Don’t let your boss shame you into feeling bad. Highlight the progress made (read: putting a focus on work done rather than hours clocked). Better yet, let them know that they can always check your DeskTime stats to see how much time you’re putting in.

3. “Can we quickly dip into a meeting room?”

The initial thought that goes through your mind is: “Omg, what is so intimate that can’t be said in front of others and wasn’t previously planned for a meeting? It must be bad news!”

Though the casual comment is bound to make your blood race, from a boss’ perspective, it can be anything.

What you can do about it: 

Keep a cool head, and go with grace. More often than not, it’s not going to be anything to worry about. Simply a request to help out with a project, an update in your contract, or better yet – a raise!

4. “You’re going to report to [insert colleague frenemy] now”

Oh hell no!

You’ve been butting heads with this co-worker for months, and now you’ll be reporting to them? This is a surefire sign that things are about to go downhill in terms of your job satisfaction.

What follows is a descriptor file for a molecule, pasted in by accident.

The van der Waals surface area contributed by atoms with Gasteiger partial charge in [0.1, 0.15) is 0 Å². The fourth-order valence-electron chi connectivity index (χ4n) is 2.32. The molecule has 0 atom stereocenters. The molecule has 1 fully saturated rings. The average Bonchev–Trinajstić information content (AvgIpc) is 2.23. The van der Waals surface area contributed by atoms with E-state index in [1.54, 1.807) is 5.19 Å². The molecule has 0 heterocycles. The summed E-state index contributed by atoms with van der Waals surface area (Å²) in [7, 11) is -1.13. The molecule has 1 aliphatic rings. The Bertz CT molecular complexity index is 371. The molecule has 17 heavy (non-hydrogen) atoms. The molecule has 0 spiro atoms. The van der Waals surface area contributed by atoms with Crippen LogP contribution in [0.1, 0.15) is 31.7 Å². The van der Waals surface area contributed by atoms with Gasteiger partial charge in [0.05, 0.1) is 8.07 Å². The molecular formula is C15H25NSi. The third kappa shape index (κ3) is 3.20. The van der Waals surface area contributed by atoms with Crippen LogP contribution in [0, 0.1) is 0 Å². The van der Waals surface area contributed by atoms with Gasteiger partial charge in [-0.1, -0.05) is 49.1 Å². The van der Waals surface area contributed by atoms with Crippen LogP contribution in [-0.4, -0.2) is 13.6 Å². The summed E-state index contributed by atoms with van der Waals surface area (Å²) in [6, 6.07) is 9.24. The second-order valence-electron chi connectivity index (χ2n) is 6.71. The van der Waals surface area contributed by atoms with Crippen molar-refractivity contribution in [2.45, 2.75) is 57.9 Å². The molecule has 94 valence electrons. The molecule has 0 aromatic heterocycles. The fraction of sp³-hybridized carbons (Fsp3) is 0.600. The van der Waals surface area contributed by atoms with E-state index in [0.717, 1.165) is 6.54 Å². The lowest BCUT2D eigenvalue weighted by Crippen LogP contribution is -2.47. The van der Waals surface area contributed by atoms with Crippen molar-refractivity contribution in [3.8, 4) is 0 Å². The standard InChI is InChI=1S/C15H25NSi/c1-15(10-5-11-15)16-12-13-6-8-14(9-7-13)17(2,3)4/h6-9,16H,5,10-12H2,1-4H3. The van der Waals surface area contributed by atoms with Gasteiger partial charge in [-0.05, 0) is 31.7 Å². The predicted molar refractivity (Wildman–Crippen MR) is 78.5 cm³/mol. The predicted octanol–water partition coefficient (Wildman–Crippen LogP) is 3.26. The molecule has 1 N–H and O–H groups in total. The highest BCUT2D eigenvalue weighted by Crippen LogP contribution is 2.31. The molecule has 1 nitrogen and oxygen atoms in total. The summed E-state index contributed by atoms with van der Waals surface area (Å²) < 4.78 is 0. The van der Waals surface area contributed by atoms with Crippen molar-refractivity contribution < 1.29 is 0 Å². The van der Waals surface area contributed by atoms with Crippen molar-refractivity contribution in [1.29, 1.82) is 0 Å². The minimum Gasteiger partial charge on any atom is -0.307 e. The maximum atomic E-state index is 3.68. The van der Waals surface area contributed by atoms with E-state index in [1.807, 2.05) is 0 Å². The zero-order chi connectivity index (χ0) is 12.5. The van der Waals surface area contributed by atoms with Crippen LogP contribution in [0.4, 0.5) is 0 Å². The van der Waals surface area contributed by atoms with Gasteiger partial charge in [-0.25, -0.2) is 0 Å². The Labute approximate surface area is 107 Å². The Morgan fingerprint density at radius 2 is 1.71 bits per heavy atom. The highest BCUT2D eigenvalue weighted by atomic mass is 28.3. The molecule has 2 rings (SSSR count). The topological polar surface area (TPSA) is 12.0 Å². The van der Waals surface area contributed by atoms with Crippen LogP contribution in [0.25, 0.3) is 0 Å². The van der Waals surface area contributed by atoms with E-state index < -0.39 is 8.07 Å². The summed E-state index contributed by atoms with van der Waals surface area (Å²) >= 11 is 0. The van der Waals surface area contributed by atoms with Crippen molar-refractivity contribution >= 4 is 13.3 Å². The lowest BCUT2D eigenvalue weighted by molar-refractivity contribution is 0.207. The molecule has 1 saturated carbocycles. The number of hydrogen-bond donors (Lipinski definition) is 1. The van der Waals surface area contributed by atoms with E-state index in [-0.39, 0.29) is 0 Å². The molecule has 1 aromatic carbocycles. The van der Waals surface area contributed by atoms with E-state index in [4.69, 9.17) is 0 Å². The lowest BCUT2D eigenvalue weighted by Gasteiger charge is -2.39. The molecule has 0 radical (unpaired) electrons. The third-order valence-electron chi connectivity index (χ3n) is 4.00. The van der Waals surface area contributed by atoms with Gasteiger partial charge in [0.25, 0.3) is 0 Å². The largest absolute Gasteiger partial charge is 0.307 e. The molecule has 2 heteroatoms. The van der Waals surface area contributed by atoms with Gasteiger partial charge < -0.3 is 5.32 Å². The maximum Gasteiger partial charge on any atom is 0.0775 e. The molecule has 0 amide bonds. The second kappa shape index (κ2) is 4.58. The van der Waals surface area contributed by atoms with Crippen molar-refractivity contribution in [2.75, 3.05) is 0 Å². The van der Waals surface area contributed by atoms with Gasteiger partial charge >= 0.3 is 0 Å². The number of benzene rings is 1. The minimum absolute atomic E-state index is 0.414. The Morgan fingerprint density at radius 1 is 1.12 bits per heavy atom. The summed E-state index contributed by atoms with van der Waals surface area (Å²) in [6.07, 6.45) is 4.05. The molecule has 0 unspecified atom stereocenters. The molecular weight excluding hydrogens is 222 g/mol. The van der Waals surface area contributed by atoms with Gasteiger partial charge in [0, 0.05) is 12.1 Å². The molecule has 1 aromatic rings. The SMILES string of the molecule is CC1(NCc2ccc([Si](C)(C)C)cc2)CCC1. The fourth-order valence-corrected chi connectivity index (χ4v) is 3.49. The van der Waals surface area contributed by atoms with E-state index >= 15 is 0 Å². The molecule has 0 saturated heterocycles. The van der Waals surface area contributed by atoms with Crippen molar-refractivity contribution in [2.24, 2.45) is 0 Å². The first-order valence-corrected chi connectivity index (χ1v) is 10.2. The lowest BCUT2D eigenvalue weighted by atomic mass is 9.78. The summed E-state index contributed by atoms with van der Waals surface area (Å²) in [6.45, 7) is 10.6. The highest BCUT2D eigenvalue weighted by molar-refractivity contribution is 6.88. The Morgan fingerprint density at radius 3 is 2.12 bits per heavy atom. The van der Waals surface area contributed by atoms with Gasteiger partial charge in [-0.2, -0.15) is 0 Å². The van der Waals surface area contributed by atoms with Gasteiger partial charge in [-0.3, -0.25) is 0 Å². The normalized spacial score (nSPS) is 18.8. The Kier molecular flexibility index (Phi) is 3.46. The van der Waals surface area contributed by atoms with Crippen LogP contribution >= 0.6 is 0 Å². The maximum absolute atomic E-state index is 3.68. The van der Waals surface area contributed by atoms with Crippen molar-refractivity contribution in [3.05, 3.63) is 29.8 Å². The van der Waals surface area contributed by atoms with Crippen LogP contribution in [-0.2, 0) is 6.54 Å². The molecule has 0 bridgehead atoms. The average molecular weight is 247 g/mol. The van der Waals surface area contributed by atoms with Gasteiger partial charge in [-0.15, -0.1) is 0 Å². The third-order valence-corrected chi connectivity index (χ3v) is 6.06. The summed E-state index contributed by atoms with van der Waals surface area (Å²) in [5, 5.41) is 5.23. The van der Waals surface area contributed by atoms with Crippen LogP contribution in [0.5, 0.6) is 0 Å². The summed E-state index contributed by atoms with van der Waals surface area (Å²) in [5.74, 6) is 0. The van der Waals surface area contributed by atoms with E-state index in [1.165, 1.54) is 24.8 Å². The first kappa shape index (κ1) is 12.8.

What you can do about it: 

Take the high road and kill them with quality work, initiative, and accomplishment. Show them what they’re missing out on, and what a true leader would’ve looked like. The worst-case scenario? Find another company that appreciates what you bring to the table.

5. “You’re going to have to present at the conference”

Public speaking is the #1 fear in the world, with 75% of people experiencing anxiety over public speaking. It even has its own name – glossophobia. What better way to make you shake in your boots than compound public speaking and fear for your job (for not doing well with the aforementioned public speaking)?

What you can do about it: 

Consider representing your company in public as an honor and an opportunity. Not only are you the face of the business, but you can also use this experience to develop a new skill, push yourself out of your comfort zone, and learn something new.

If you experience public speaking anxiety like the majority of the population, check out these 10 tips for improving your public speaking skills.

6. “Convince me I shouldn’t outsource your job”

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According to 2022 data, 66% of businesses in the United States outsource at least one department. In this increasingly connected world with access to talent worldwide, it’s understandable that managers everywhere are tempted to outsource jobs to regions with lower salary expectations.